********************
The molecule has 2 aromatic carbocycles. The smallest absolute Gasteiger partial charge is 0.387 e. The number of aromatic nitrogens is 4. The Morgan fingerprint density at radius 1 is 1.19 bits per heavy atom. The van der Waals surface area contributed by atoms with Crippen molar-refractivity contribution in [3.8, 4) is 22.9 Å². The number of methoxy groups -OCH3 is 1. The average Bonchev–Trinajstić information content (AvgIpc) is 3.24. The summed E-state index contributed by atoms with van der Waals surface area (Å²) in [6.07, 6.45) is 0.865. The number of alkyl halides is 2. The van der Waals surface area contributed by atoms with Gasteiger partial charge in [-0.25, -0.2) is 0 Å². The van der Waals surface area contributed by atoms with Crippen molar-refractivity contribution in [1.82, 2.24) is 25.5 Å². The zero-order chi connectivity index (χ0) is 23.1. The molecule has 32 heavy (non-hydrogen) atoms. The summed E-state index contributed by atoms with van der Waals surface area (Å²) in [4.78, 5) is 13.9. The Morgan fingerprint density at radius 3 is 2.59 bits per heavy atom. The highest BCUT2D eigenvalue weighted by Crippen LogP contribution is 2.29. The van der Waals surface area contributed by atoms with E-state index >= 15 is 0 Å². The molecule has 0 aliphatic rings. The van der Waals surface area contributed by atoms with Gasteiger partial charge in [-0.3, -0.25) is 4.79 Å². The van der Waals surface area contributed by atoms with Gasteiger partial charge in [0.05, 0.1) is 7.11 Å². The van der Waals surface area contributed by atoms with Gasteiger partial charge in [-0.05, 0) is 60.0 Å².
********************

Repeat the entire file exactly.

The molecule has 2 aromatic carbocycles. The smallest absolute Gasteiger partial charge is 0.387 e. The number of aromatic nitrogens is 4. The Morgan fingerprint density at radius 1 is 1.19 bits per heavy atom. The van der Waals surface area contributed by atoms with Crippen molar-refractivity contribution in [3.8, 4) is 22.9 Å². The number of methoxy groups -OCH3 is 1. The average Bonchev–Trinajstić information content (AvgIpc) is 3.24. The summed E-state index contributed by atoms with van der Waals surface area (Å²) in [6.07, 6.45) is 0.865. The number of alkyl halides is 2. The van der Waals surface area contributed by atoms with Gasteiger partial charge in [-0.25, -0.2) is 0 Å². The van der Waals surface area contributed by atoms with Crippen molar-refractivity contribution in [1.82, 2.24) is 25.5 Å². The zero-order chi connectivity index (χ0) is 23.1. The molecule has 32 heavy (non-hydrogen) atoms. The summed E-state index contributed by atoms with van der Waals surface area (Å²) in [4.78, 5) is 13.9. The Morgan fingerprint density at radius 3 is 2.59 bits per heavy atom. The highest BCUT2D eigenvalue weighted by Crippen LogP contribution is 2.29. The van der Waals surface area contributed by atoms with E-state index >= 15 is 0 Å². The molecule has 0 aliphatic rings. The van der Waals surface area contributed by atoms with Gasteiger partial charge in [-0.3, -0.25) is 4.79 Å². The van der Waals surface area contributed by atoms with Gasteiger partial charge in [0.05, 0.1) is 7.11 Å². The van der Waals surface area contributed by atoms with Gasteiger partial charge in [-0.05, 0) is 60.0 Å².